Tuesday, November 17, 2009

10 guidelines for Thanksgiving wines

Every food magazine has to do a Wines with Thanksgiving piece this time of year, which means every wine writer has written one. I've done a few, trying each time to get some clever new angle, because that's the way to stand out in the print world.

Here, though, I'm writing for free, not trying to sell some editor, so I can just give you the straight dope. Here are 10 guidelines for enjoying wines with Thanksgiving, and they don't change much from year to year -- just like Thanksgiving dinner itself.

1) Thanksgiving is not a great meal for a superstar wine
When I have a really special wine, I want it to be the star of the meal. This is not going to happen on Thanksgiving. Moreover, if there are more than 6 wine drinkers, everybody will get less than one full glass to appreciate the superstar wine. That's fine for tasting, but Thanksgiving is not about sampling -- it's about consuming and enjoying.

2) Thanksgiving is not for dumping bad wines
I have disposed of many wines I don't want at pre-Christmas parties, because people will fill up their glass with anything. At Thanksgiving, your family and friends are going to sit down and drink that wine right in front of you. I don't want to spend $75 on a Thanksgiving wine, but I don't want to be embarrassed either. If you're bringing wine, consider spending $15 to $25 a bottle.

3) There are too many foods on the table to find one perfect wine
You want a great wine with turkey? I can find you one. Stuffing? Sure. But a great wine with turkey, stuffing, corn on the cob, sweet potatoes and cranberry sauce? Forget it. There is no one perfect choice, so don't obsess over finding it.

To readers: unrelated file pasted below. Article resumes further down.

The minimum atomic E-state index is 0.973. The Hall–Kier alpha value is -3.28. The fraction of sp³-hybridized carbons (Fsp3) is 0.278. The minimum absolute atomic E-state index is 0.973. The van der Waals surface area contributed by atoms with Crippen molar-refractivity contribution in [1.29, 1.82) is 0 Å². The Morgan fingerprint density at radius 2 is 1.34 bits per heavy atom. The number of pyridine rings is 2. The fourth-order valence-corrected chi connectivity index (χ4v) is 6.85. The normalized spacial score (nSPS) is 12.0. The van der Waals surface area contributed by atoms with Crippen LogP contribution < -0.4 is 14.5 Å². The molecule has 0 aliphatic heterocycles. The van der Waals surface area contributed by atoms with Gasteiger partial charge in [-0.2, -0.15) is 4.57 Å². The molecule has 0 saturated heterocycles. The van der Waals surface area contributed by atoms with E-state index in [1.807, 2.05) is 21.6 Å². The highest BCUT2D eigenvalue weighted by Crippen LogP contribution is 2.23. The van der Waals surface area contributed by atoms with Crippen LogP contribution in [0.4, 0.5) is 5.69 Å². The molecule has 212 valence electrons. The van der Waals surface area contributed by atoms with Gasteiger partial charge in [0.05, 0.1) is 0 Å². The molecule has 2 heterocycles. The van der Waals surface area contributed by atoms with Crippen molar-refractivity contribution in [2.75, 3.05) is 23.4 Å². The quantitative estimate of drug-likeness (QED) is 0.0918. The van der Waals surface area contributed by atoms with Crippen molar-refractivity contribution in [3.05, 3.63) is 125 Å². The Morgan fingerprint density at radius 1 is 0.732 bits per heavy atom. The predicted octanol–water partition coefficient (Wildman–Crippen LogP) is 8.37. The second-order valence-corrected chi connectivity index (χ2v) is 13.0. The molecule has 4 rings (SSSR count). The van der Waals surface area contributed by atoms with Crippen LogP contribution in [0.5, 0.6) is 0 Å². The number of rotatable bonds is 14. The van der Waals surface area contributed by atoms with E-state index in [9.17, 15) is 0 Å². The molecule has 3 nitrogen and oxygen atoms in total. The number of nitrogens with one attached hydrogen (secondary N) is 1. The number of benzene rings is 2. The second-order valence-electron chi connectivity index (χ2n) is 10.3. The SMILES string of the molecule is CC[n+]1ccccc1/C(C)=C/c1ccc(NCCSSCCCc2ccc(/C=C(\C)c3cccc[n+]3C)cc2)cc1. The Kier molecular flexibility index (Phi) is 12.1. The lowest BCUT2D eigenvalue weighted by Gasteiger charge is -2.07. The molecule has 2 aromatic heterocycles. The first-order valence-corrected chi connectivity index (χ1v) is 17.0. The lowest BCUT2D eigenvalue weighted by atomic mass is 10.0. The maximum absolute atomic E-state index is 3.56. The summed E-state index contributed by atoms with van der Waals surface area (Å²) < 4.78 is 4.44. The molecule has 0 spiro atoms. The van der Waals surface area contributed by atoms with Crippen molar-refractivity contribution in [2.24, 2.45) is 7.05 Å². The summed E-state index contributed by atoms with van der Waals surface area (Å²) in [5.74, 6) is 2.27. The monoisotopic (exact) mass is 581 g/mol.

4) Whites, bubbles and pinks go with more Thanksgiving foods than reds
There's only one dish on most Thanksgiving tables that goes well with red wine: Mashed potatoes. Light-bodied red wine is also good with turkey and gravy, but it's not usually the best choice. If you really want to match the food, lean most heavily toward whites, bubbles and pinks.

5) People will drink red wine despite point 4
People who like red wine, like red wine. I'm not going to tell them not to. I try to bring lighter-bodied, lower-alcohol reds that will go a little better with the food. But some people want to drink Zinfandel for philosophical reasons (being thankful that Americans discovered this grape, almost extinct in its homeland of Croatia), and I'm not going to make them drink Chenin Blanc instead.
I had a commenter on another post say that he always opens aged Bordeaux on Thanksgiving because it's a special occasion. I want to come to his house -- if you open it, I'll surely drink it. That said, I would push my plate of slightly sweet food out of the way and enjoy a complex, elegant, special wine like that on its own.

6) If you put food on the sideboard, put the wine there too